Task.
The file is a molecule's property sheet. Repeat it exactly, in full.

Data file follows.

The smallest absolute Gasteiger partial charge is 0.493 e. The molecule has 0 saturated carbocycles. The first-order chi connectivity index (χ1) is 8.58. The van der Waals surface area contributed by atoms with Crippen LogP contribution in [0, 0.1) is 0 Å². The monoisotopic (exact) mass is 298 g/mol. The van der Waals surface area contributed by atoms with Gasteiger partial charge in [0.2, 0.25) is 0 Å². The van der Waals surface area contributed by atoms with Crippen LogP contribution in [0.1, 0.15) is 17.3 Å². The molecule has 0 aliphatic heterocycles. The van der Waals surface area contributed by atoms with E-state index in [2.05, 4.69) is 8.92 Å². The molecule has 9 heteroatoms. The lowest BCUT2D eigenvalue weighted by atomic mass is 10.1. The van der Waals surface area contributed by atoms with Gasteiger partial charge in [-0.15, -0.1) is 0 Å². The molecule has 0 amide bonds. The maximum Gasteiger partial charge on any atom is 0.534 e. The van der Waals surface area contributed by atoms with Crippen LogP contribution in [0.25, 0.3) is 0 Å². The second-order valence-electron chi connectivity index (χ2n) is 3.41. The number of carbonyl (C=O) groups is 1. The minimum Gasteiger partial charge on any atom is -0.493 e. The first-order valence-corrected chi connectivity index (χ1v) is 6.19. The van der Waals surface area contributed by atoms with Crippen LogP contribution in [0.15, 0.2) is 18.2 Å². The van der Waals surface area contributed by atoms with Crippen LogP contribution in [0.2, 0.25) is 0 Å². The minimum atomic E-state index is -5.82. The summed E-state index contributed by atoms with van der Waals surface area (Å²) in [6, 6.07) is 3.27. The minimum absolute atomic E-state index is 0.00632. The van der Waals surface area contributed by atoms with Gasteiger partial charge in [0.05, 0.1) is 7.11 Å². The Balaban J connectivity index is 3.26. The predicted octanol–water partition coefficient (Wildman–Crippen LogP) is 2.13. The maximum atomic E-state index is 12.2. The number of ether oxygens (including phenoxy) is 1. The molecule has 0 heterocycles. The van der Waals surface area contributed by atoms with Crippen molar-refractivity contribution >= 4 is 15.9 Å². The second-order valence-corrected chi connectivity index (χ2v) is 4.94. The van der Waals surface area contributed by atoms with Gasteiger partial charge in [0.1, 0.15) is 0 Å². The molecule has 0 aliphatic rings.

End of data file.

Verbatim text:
The smallest absolute Gasteiger partial charge is 0.493 e. The molecule has 0 saturated carbocycles. The first-order chi connectivity index (χ1) is 8.58. The van der Waals surface area contributed by atoms with Crippen LogP contribution in [0, 0.1) is 0 Å². The monoisotopic (exact) mass is 298 g/mol. The van der Waals surface area contributed by atoms with Gasteiger partial charge in [0.2, 0.25) is 0 Å². The van der Waals surface area contributed by atoms with Crippen LogP contribution in [0.1, 0.15) is 17.3 Å². The molecule has 0 aliphatic heterocycles. The van der Waals surface area contributed by atoms with E-state index in [2.05, 4.69) is 8.92 Å². The molecule has 9 heteroatoms. The lowest BCUT2D eigenvalue weighted by atomic mass is 10.1. The van der Waals surface area contributed by atoms with Gasteiger partial charge in [-0.15, -0.1) is 0 Å². The molecule has 0 amide bonds. The maximum Gasteiger partial charge on any atom is 0.534 e. The van der Waals surface area contributed by atoms with Crippen LogP contribution in [0.25, 0.3) is 0 Å². The second-order valence-electron chi connectivity index (χ2n) is 3.41. The number of carbonyl (C=O) groups is 1. The minimum Gasteiger partial charge on any atom is -0.493 e. The first-order valence-corrected chi connectivity index (χ1v) is 6.19. The van der Waals surface area contributed by atoms with Crippen LogP contribution in [0.15, 0.2) is 18.2 Å². The van der Waals surface area contributed by atoms with Crippen LogP contribution in [0.2, 0.25) is 0 Å². The minimum atomic E-state index is -5.82. The summed E-state index contributed by atoms with van der Waals surface area (Å²) in [6, 6.07) is 3.27. The minimum absolute atomic E-state index is 0.00632. The van der Waals surface area contributed by atoms with Gasteiger partial charge in [0.05, 0.1) is 7.11 Å². The Balaban J connectivity index is 3.26. The predicted octanol–water partition coefficient (Wildman–Crippen LogP) is 2.13. The maximum atomic E-state index is 12.2. The number of ether oxygens (including phenoxy) is 1. The molecule has 0 heterocycles. The van der Waals surface area contributed by atoms with Crippen molar-refractivity contribution >= 4 is 15.9 Å². The second-order valence-corrected chi connectivity index (χ2v) is 4.94. The van der Waals surface area contributed by atoms with Gasteiger partial charge in [0.1, 0.15) is 0 Å². The molecule has 0 aliphatic rings.